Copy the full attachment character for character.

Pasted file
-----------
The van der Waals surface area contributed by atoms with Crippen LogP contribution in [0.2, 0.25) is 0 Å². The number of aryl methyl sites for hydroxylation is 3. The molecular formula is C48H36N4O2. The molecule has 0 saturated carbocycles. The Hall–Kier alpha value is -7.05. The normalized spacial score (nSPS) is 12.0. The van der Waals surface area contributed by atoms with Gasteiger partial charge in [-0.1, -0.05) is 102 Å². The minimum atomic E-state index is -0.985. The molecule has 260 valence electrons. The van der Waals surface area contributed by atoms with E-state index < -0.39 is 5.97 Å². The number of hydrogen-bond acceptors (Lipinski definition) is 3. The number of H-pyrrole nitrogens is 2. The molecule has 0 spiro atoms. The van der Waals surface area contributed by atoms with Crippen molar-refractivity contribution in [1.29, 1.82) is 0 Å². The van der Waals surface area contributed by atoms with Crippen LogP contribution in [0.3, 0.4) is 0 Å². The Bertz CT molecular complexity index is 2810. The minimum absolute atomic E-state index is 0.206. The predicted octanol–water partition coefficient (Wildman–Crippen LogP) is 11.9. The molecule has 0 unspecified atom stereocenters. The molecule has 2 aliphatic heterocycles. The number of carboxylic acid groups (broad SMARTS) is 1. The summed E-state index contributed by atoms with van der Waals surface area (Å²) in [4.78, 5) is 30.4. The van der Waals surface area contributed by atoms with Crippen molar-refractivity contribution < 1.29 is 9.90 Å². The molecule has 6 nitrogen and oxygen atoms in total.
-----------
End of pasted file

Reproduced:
The van der Waals surface area contributed by atoms with Crippen LogP contribution in [0.2, 0.25) is 0 Å². The number of aryl methyl sites for hydroxylation is 3. The molecular formula is C48H36N4O2. The molecule has 0 saturated carbocycles. The Hall–Kier alpha value is -7.05. The normalized spacial score (nSPS) is 12.0. The van der Waals surface area contributed by atoms with Gasteiger partial charge in [-0.1, -0.05) is 102 Å². The minimum atomic E-state index is -0.985. The molecule has 260 valence electrons. The van der Waals surface area contributed by atoms with E-state index < -0.39 is 5.97 Å². The number of hydrogen-bond acceptors (Lipinski definition) is 3. The number of H-pyrrole nitrogens is 2. The molecule has 0 spiro atoms. The van der Waals surface area contributed by atoms with Crippen molar-refractivity contribution in [1.29, 1.82) is 0 Å². The van der Waals surface area contributed by atoms with Crippen LogP contribution in [0.3, 0.4) is 0 Å². The Bertz CT molecular complexity index is 2810. The minimum absolute atomic E-state index is 0.206. The predicted octanol–water partition coefficient (Wildman–Crippen LogP) is 11.9. The molecule has 0 unspecified atom stereocenters. The molecule has 2 aliphatic heterocycles. The number of carboxylic acid groups (broad SMARTS) is 1. The summed E-state index contributed by atoms with van der Waals surface area (Å²) in [4.78, 5) is 30.4. The van der Waals surface area contributed by atoms with Crippen molar-refractivity contribution < 1.29 is 9.90 Å². The molecule has 6 nitrogen and oxygen atoms in total.